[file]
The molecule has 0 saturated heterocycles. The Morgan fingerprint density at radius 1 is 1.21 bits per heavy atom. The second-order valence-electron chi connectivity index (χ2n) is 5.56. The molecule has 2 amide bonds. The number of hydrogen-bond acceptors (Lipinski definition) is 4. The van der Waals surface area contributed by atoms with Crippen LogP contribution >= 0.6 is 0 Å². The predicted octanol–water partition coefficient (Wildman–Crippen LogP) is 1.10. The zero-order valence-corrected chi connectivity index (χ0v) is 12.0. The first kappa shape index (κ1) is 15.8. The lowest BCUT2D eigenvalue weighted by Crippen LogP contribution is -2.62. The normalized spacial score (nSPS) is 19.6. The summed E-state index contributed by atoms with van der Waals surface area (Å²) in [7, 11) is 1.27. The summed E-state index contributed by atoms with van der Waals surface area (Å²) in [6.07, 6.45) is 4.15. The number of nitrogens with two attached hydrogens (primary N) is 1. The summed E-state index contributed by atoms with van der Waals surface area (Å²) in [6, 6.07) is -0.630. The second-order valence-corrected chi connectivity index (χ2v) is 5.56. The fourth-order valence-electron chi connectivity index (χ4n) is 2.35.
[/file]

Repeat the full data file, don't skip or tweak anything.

The molecule has 0 saturated heterocycles. The Morgan fingerprint density at radius 1 is 1.21 bits per heavy atom. The second-order valence-electron chi connectivity index (χ2n) is 5.56. The molecule has 2 amide bonds. The number of hydrogen-bond acceptors (Lipinski definition) is 4. The van der Waals surface area contributed by atoms with Crippen LogP contribution >= 0.6 is 0 Å². The predicted octanol–water partition coefficient (Wildman–Crippen LogP) is 1.10. The zero-order valence-corrected chi connectivity index (χ0v) is 12.0. The first kappa shape index (κ1) is 15.8. The lowest BCUT2D eigenvalue weighted by Crippen LogP contribution is -2.62. The normalized spacial score (nSPS) is 19.6. The summed E-state index contributed by atoms with van der Waals surface area (Å²) in [7, 11) is 1.27. The summed E-state index contributed by atoms with van der Waals surface area (Å²) in [6.07, 6.45) is 4.15. The number of nitrogens with two attached hydrogens (primary N) is 1. The summed E-state index contributed by atoms with van der Waals surface area (Å²) in [6, 6.07) is -0.630. The second-order valence-corrected chi connectivity index (χ2v) is 5.56. The fourth-order valence-electron chi connectivity index (χ4n) is 2.35.